2020 was a challenging year for so many around the world, and medical device and pharmaceutical companies were no exception. The needs these companies fill aren’t going away just because COVID-19 showed up. In fact, if the pandemic has taught us anything, it’s that the life-altering and life-saving therapies and products they develop are needed more than ever. In 2020, we all found ourselves trying to figure out how to develop user-centered products when the very act of talking with users and observing their work, so foundational to human factors programs, became unsafe. This is definitely not covered in any guidance or textbook.
To start the new year, we thought we’d share some of the things we learned about how to conduct rich, rigorous, and valuable human factors programs in the midst of a worldwide pandemic.
Having Your Own Lab is a Blessing
We are lucky enough to have our own usability research facility, and it’s served our clients so well over the years. In fact, we recently moved to a larger one! However, when we were designing it, none of us could have foreseen how important it would end up being for safely continuing user research activities during a pandemic. Because we had our own lab, we were able to rapidly implement a rigorous protocol to keep our staff and participants safe during study sessions, and our ability to simulate many types of complex healthcare environments remained intact. Phew!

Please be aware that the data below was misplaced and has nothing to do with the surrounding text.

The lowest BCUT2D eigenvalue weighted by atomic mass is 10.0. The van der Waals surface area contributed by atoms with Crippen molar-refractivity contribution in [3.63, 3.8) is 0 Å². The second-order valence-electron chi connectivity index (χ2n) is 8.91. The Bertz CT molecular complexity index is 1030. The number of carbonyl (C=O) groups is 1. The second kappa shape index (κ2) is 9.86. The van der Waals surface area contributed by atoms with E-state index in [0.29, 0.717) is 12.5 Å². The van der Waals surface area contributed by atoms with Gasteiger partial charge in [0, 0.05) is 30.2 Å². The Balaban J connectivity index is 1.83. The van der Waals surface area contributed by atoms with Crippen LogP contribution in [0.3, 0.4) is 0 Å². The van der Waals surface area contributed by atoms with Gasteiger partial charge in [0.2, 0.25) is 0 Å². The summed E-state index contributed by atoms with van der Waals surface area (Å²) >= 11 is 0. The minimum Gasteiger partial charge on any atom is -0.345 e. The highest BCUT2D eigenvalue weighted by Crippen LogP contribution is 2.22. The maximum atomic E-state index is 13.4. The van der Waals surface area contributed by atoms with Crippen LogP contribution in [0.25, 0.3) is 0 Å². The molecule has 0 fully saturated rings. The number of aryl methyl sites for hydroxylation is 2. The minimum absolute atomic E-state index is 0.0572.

Remote Testing is an Option
While having our own facility is a big plus, sometimes it was just not feasible to conduct user research in person during the pandemic. Maybe the user population was vulnerable, or maybe they were located in a geographic location that was difficult to access due to local travel restrictions. No matter the reason, we discovered that all was not lost in some cases. FDA has been open to “remote” studies in some cases where it makes sense, and we leveraged our previous experiences to convert some in-person user research to remote, without compromising the study objectives. We’ve even conducted simulated-use studies remotely! Nobody had to leave the safety of their home, and valuable input from users could still be obtained. A win-win!
Simulated-Use Can Get Even More Real
Traditionally, in-person user research has usually meant the moderator was in the same room as the study participants to observe. Implementing our own COVID-19 protocols for studies meant that we developed new ways to collect data in-person with the moderator observing from another room. While this approach was intended to reduce everyone’s exposure, it also revealed that participants felt less pressure from someone watching them work and led to more realistic simulations (something prized and encouraged by FDA). The end result? Better data collected and far fewer common colds amongst our moderators this year!
We at Human Factors MD feel so fortunate that we’ve been able to help our clients navigate these unprecedented and completely uncharted waters over the past ten months. The silver lining is that many of these things will continue to be relevant long after this pandemic has gone – and it can’t leave fast enough! We wish you and yours a safe, healthy, and prosperous 2021!